21 October, 2014

King Arthur’s Slippers and wild Corycium orchid

 - gardening for biodiversity 

When I was at school my mother grew Cymbidium orchids. Her friend Sheila started her off. When I was a girl … an orchid was something Exotic (not South African. Then our passports were stamped not valid in … with a list of countries from A to Z, and your passport might have said, valid everywhere, except South Africa). Tretchikoff’s painting of an orchid discarded on the step. Decades latter potted cymbidiums and friends are sold in the supermarket, along with bunches of chrysanthemums.

Flirtation miniature Cymbidium

I have inherited orchids from my mother. In August 2009 we had Flirtation, a dusky pink miniature Cymbidium (I prefer small perfection to flamboyant this season’s Must Have)

Cypripedium King Arthur in August 2009 

What I really love are the slippers – Cypripedium. I like to think my mother chose King Arthur for my Arthur William Montague father. Luckily the slipper orchid had a pair of flowers. Regal colouring – burgundy silk velvet, with taupe and spruce green details. In 2014 there is a bud in waiting, waiting some more...

King Arthur
in 2011 2012 and 2013

King Arthur was hopping along with just the one slipper in 2012, but had a pair and a spare in winter 2013.

Slipper orchid King Arthur in August 2011

In October 2009 flowers on this orchid, which my mother had simply labelled Apricot.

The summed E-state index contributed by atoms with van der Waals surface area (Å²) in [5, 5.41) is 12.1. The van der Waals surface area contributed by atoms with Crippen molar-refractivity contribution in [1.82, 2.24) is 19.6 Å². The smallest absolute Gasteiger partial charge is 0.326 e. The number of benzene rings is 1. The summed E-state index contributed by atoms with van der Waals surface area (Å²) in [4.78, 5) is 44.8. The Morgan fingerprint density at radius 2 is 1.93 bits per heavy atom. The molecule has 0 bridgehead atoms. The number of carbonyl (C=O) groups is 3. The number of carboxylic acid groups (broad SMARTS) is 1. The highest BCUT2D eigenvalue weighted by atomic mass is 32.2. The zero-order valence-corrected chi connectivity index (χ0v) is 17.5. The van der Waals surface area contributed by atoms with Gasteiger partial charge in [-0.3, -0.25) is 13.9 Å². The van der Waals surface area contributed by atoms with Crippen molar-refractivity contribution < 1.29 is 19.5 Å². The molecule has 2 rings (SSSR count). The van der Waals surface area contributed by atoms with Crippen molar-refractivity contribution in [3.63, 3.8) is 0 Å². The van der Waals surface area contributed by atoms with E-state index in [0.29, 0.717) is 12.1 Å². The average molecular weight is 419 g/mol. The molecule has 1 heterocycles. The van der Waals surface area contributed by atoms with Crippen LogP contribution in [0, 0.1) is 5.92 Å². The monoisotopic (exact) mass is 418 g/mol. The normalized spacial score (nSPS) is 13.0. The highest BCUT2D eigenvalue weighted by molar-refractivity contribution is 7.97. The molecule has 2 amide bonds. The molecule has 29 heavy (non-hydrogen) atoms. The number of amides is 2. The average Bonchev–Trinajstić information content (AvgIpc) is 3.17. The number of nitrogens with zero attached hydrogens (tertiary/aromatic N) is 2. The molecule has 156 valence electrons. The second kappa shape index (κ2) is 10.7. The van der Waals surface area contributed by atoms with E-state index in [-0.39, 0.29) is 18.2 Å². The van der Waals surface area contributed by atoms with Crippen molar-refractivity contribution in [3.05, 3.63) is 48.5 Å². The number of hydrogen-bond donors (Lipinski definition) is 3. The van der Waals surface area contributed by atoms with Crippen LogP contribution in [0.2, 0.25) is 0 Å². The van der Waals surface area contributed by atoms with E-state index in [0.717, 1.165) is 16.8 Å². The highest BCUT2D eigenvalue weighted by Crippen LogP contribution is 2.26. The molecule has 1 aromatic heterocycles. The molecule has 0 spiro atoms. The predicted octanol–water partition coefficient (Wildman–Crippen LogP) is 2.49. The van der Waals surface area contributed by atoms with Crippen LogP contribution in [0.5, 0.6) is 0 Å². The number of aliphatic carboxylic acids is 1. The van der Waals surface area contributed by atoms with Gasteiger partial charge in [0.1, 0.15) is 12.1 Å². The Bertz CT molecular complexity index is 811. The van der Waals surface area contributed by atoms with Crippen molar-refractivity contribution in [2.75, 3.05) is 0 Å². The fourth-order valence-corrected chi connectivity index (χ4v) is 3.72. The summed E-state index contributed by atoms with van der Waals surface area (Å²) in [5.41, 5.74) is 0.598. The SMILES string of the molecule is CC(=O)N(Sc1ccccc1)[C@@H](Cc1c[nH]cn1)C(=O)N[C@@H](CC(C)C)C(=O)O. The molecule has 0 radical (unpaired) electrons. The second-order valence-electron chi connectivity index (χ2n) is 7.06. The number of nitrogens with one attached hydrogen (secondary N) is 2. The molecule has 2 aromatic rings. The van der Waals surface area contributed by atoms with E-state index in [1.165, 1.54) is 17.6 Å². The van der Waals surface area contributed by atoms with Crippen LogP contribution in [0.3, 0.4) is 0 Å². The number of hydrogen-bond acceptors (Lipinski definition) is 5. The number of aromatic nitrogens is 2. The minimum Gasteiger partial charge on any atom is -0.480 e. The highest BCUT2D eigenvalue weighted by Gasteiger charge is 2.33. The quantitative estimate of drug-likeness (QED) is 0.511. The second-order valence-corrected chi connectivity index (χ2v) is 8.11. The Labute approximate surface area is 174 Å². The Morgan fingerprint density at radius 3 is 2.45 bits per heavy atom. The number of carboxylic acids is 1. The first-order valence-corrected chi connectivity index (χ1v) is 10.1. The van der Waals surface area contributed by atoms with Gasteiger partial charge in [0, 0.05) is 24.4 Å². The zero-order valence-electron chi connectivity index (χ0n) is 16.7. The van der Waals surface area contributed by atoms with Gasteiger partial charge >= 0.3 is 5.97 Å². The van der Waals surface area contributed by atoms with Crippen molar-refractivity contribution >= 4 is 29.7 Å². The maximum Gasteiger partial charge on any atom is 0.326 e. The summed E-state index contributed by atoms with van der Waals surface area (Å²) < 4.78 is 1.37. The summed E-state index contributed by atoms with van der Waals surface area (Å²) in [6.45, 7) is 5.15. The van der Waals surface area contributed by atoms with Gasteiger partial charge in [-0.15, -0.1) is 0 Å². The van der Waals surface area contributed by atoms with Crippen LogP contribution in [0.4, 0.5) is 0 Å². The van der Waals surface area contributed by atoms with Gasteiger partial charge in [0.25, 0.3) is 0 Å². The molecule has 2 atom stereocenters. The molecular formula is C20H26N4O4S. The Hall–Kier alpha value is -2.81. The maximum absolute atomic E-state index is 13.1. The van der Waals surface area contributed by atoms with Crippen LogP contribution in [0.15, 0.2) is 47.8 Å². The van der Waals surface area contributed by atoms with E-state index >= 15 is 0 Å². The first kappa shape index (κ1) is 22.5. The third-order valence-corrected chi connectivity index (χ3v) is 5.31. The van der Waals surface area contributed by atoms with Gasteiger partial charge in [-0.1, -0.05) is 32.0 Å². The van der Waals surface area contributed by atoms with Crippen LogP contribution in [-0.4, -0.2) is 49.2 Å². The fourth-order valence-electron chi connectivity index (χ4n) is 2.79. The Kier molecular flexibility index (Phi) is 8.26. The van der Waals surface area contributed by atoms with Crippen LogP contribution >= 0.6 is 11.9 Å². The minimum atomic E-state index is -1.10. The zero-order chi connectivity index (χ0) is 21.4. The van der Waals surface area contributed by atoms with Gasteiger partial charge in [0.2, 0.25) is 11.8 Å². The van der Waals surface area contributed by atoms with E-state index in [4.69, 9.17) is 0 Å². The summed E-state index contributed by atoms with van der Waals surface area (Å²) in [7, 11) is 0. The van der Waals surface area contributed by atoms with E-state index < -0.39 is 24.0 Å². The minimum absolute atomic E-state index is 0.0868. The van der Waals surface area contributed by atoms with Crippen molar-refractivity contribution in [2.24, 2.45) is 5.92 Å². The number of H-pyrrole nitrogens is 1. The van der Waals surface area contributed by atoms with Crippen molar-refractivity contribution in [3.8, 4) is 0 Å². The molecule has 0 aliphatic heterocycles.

apricot Cymbidium

Since we have a temperate climate with RARE frost, they live outdoors year round, in the shade of shrubs and trees. Brought in to the house to display when in bloom.

Cut flowers for the vase? But I could have a cross dressing King Arthur. With baroque garnished avocado green, cream, and umber – lady’s slippers. Potted Cypripedium orchid will bloom for weeks.

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I have tried to grow indigenous Disas, and Stenoglottis– teensy sprays of mauve – but sadly those are plants that my green fingers did in.

My wild orchid in September 2013 as it grew beneath the apple tree.

Corycium orobanchoides

Corycium orobanchoides
under the apple tree

Bastertrewwa or Common Monkshood Orchid Corycium orobanchoides he nurtured while strimming in Porterville. I potted up after flowering, and wondered. Sent up green leaves in May, with a spotted basal sheath that says - I am not winter grass to be yanked out! He found treasure. A wild orchid gifted us by nature.

Common monkshood orchid
from leaf to bud

The rescue in August slowly raised a flower spike.

Bastertrewwa
from bud to full bloom

Flowering in its pot in September 2014 from bud to full bloom. Fading to memory today.

Thanks to John Manning, via Caroline Voget (editor of Veld and Flora), for identifying our orchid. Sadly NOT the Red List rare and endangered ingeanum but the more widespread (still endemic to the Western Cape) Bastertrewwa or Common Monkshood Orchid (Corycium orobanchoides).

Cabin trunk, from my mother's grandmother,
which crossed the Atlantic three times
as she visited her sons in USA and Canada

The cabin trunk is from my mother’s grandmother, with her Venus Cymbidium. When we were clearing my mother’s cottage I picked up the little box with shells, to find a label where she had written Diana.

Pictures by Diana Studer  
of  Elephant's Eye on False Bay 

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